Amyloid beta (Áâ) proteins, widely thought to cause Alzheimer's disease (AD), block the transport of vital cargoes inside brain cells. Scientists at the Gladstone Institute of Neurological Disease (GIND) have discovered that reducing the level of another protein, tau, can prevent Aâ from causing such traffic jams.
Neurons in the brain are connected to many other neurons through long processes called axons. Their functions depend on the transport of diverse cargoes up and down these important pipelines. Particularly important among the cargoes are mitochondria, the energy factories of the cell, and proteins that support cell growth and survival. Aâ proteins, which build up to toxic levels in the brains of people with AD, impair the axonal transport of these cargoes.
"We previously showed that suppressing the protein tau can prevent Aâ from causing memory deficits and other abnormalities in mouse models of AD," explained Lennart Mucke, MD, GIND director and senior author of the study. "We wondered whether this striking rescue might be caused, at least in part, by improvements in axonal transport."
The scientists explored this possibility in mouse neurons grown in culture dishes. Neurons from normal mice or from mice lacking one or both tau genes were exposed to human Aâ proteins. The Aâ slowed down axonal transport of mitochondria and growth factor receptors, but only in neurons that produced tau and not in neurons that lacked tau. In the absence of the Aâ challenge, tau reduction had no effect on axonal transport.
"We are really excited about these results," said Keith Vossel, MD, lead author of the study. "Whether tau affects axonal transport or not has been a controversial issue, and nobody knew how to prevent Aâ from impairing this important function of neurons. Our study shows that tau reduction accomplishes this feat very effectively."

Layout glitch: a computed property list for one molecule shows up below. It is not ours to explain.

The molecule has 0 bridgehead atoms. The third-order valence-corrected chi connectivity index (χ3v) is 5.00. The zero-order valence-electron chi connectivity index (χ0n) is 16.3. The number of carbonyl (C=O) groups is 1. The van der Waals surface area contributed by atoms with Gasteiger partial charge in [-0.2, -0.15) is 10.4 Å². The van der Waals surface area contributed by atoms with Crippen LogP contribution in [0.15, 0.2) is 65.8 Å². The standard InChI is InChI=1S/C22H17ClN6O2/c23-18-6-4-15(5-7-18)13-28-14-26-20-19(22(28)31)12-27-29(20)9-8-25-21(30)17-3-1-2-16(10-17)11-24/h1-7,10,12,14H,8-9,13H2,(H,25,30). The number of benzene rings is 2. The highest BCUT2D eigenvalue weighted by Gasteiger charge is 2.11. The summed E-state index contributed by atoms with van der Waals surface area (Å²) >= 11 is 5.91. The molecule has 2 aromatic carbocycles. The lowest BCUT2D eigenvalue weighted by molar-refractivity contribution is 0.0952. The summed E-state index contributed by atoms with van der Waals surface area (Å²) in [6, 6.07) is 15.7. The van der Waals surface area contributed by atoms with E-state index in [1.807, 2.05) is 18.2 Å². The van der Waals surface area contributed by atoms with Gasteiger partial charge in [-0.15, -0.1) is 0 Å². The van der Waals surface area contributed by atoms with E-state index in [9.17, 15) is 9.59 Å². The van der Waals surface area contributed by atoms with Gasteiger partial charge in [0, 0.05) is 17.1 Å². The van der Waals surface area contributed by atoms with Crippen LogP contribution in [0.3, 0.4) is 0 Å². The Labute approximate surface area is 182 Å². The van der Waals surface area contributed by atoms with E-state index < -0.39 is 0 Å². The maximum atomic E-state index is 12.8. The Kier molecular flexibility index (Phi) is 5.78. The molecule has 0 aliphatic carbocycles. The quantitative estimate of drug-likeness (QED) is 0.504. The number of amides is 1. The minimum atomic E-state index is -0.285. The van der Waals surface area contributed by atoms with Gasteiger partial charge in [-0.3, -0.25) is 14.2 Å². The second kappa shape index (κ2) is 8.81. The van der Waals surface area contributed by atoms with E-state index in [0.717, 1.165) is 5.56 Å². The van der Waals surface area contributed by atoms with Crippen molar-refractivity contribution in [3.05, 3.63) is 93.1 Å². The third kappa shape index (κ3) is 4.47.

"Some treatments based on attacking Aâ have recently failed in clinical trials, and so, it is important to develop new strategies that could make the brain more resistant to Aâ and other AD-causing factors," said Dr. Mucke. "Tau reduction looks promising in this regard, although a lot more work needs to be done before such approaches can be explored in humans."
The team also included Gladstone's Jens Brodbeck, Aaron Daub, Punita Sharma, and Steven Finkbeiner. Kai Zhang and Bianxiao Cui of Stanford's chemistry department also contributed to the research.
The NIH and the McBean Family Foundation supported this work.
Lennart Mucke's primary affiliation is with the Gladstone Institute of Neurological Disease, where he is Director/Senior Investigator and where his laboratory is located and his research is conducted. He is also the Joseph B. Martin Distinguished Professor of Neuroscience at UCSF.
The Gladstone Institutes is a nonprofit, independent research and educational institution, consisting of the Gladstone Institute of Cardiovascular Disease, the Gladstone Institute of Virology and Immunology, and the Gladstone Institute of Neurological Disease. Independent in its governance, finances and research programs, Gladstone shares a close affiliation with UCSF through its faculty, who hold joint UCSF appointments.